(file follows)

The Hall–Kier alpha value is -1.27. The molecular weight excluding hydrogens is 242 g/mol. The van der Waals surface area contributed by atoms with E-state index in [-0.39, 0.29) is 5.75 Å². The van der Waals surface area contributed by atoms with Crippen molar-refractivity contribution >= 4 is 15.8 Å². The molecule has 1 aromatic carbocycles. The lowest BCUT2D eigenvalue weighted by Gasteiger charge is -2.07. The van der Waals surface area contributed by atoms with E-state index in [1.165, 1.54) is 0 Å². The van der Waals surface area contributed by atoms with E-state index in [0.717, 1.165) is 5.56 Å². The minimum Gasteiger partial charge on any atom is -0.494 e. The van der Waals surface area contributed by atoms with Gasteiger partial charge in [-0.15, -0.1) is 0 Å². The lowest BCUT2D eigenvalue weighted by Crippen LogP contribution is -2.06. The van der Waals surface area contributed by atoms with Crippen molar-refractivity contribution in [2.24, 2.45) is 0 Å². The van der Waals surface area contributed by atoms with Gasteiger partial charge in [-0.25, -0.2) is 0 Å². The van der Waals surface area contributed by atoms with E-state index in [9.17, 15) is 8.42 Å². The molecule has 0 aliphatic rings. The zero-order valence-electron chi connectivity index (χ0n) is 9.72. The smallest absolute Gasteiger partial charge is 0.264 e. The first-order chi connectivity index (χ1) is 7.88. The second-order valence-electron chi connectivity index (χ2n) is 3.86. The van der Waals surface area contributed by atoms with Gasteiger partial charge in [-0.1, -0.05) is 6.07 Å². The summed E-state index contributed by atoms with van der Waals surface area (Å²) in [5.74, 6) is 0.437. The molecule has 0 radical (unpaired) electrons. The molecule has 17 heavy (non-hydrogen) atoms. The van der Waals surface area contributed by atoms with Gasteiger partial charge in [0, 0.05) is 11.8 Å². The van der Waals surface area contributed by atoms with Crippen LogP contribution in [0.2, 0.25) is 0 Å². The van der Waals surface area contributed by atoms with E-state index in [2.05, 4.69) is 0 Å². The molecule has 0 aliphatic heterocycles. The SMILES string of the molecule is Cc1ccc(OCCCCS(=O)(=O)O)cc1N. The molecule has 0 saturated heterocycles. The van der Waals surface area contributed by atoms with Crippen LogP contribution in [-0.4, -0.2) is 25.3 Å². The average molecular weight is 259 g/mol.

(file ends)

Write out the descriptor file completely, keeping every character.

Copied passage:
The Hall–Kier alpha value is -1.27. The molecular weight excluding hydrogens is 242 g/mol. The van der Waals surface area contributed by atoms with E-state index in [-0.39, 0.29) is 5.75 Å². The van der Waals surface area contributed by atoms with Crippen molar-refractivity contribution >= 4 is 15.8 Å². The molecule has 1 aromatic carbocycles. The lowest BCUT2D eigenvalue weighted by Gasteiger charge is -2.07. The van der Waals surface area contributed by atoms with E-state index in [1.165, 1.54) is 0 Å². The van der Waals surface area contributed by atoms with E-state index in [0.717, 1.165) is 5.56 Å². The minimum Gasteiger partial charge on any atom is -0.494 e. The van der Waals surface area contributed by atoms with Gasteiger partial charge in [-0.15, -0.1) is 0 Å². The lowest BCUT2D eigenvalue weighted by Crippen LogP contribution is -2.06. The van der Waals surface area contributed by atoms with Crippen molar-refractivity contribution in [2.24, 2.45) is 0 Å². The van der Waals surface area contributed by atoms with Gasteiger partial charge in [-0.25, -0.2) is 0 Å². The van der Waals surface area contributed by atoms with E-state index in [9.17, 15) is 8.42 Å². The molecule has 0 aliphatic rings. The zero-order valence-electron chi connectivity index (χ0n) is 9.72. The smallest absolute Gasteiger partial charge is 0.264 e. The first-order chi connectivity index (χ1) is 7.88. The second-order valence-electron chi connectivity index (χ2n) is 3.86. The van der Waals surface area contributed by atoms with Gasteiger partial charge in [-0.1, -0.05) is 6.07 Å². The summed E-state index contributed by atoms with van der Waals surface area (Å²) in [5.74, 6) is 0.437. The molecule has 0 radical (unpaired) electrons. The molecule has 17 heavy (non-hydrogen) atoms. The van der Waals surface area contributed by atoms with Gasteiger partial charge in [0, 0.05) is 11.8 Å². The van der Waals surface area contributed by atoms with Crippen LogP contribution in [0.2, 0.25) is 0 Å². The van der Waals surface area contributed by atoms with E-state index in [2.05, 4.69) is 0 Å². The molecule has 0 aliphatic heterocycles. The SMILES string of the molecule is Cc1ccc(OCCCCS(=O)(=O)O)cc1N. The molecule has 0 saturated heterocycles. The van der Waals surface area contributed by atoms with Crippen LogP contribution in [-0.4, -0.2) is 25.3 Å². The average molecular weight is 259 g/mol.